This is a continuation of statistics as to the impact of child abuse and neglect on millions of children in the United States. The media is flagrantly absent in its coverage about the devastating results of criminal behavior by parents/caretakers in America.
Behavioral, Emotional, and Psychological
- Cognitive Impairment:
- Approximately 30% of abused children have some type of language or cognitive impairment, over 50% of abused children have socio-emotional problems, over 22% of abused children have a learning disorder, and approximately 14% of abused children exhibit self-mutilating or other self-destructive behavior.
- Approximately 6% of children under age 18 receive special education or intervention services related to impaired cognitive functioning.
- Delinquent, Violent and Other Risk-taking Behaviors: Approximately 20% of abused children are convicted for serious juvenile crime such as theft, auto theft, breaking and entering, burglary, or assault.
- Depression and Anxiety: A longitudinal study found that 80% of abused young adults demonstrated considerable impairments in functioning which included greater depression and anxiety.
- Developmental Delays:
- An estimated 25% of all developmental disabilities are caused by child abuse.
- More than 50% of the child victims of severe neglect sustain permanent disabilities, including mental retardation and other forms of learning and cognitive disabilities.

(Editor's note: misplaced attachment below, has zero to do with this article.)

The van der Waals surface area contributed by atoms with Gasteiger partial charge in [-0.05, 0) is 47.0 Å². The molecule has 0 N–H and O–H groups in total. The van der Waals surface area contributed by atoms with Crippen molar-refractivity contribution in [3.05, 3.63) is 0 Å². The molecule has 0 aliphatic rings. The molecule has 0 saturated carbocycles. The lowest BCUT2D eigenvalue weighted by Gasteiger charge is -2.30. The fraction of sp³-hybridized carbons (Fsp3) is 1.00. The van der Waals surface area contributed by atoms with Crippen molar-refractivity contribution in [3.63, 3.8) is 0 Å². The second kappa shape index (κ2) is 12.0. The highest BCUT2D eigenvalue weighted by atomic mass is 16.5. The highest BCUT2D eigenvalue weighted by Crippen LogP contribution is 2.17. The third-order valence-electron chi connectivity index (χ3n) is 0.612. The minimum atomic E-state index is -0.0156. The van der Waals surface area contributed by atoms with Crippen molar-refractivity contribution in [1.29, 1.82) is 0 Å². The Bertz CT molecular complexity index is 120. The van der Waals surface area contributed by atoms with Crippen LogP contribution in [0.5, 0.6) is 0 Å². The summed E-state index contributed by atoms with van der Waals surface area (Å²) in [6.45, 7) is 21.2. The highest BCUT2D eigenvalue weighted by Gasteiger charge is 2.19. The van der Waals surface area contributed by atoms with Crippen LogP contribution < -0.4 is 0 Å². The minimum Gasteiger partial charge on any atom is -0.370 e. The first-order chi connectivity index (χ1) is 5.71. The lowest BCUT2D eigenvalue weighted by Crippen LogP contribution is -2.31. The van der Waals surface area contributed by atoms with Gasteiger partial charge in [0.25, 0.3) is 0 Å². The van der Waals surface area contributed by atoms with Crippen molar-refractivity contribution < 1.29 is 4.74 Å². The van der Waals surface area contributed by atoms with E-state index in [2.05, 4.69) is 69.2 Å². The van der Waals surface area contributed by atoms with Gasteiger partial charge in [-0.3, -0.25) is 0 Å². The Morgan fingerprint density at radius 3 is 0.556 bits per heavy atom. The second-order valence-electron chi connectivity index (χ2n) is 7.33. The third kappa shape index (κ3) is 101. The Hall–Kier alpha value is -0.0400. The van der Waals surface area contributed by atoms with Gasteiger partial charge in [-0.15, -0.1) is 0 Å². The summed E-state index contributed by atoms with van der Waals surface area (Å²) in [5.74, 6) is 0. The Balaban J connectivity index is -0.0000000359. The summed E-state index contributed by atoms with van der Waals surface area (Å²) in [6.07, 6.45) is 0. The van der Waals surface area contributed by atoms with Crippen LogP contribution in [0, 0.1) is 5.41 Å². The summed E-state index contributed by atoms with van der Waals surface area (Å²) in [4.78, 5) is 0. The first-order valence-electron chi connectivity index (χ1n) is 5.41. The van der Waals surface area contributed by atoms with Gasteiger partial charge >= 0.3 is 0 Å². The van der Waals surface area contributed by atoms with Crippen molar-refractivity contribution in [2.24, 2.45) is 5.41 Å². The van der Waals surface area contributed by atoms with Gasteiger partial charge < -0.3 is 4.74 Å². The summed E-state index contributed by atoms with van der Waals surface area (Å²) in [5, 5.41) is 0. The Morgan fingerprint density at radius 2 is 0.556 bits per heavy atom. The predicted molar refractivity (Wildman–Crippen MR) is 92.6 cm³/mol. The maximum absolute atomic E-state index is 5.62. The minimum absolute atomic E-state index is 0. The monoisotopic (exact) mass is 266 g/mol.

- DID (Dissociative Identity Disorder):
- DID is not uncommon . In inpatient psychiatric populations, mixed impatient and outpatient groups, and chemical dependency treatment settings, previously undiagnosed DID is found in between 4% and 18.6% of the patients.
- The average patient had been in the mental health care delivery system for 6.8 years before being accurately diagnosed with DID.
- Current research shows that DID may affect about 2.5 million or 1 percent of the general population and as many as 5-20% of people in psychiatric hospitals.
- Dissociative Disorders: Dissociative disorders are considered by many professionals to be common long-term sequelae of child abuse and trauma. Reported rates for physical and sexual abuse range from 60-90%.
- Eating and Sleeping Disorders:
- A study examining a possible relation of obesity to sexual abuse showed that 60% of 131 patients seen in a general medical practice who reported a history of sexual abuse as children were 50 pounds or more overweight compared with 28% of a control group.
- The prevalence of child sexual abuse is high among individuals seeking inpatient treatment for anorexia nervosa.
- Behavioral signs of sexual abuse of children are extreme changes in behavior (loss of appetite, eating disorder, clinginess, withdrawal, aggressiveness, recurrent nightmares, disturbed sleep patterns, or a sudden fear of the dark).
- Feelings of Shame and Guilt: Victims of sexual abuse frequently experience feelings of shame, guilt, isolation, powerlessness, embarrassment, and inadequacy.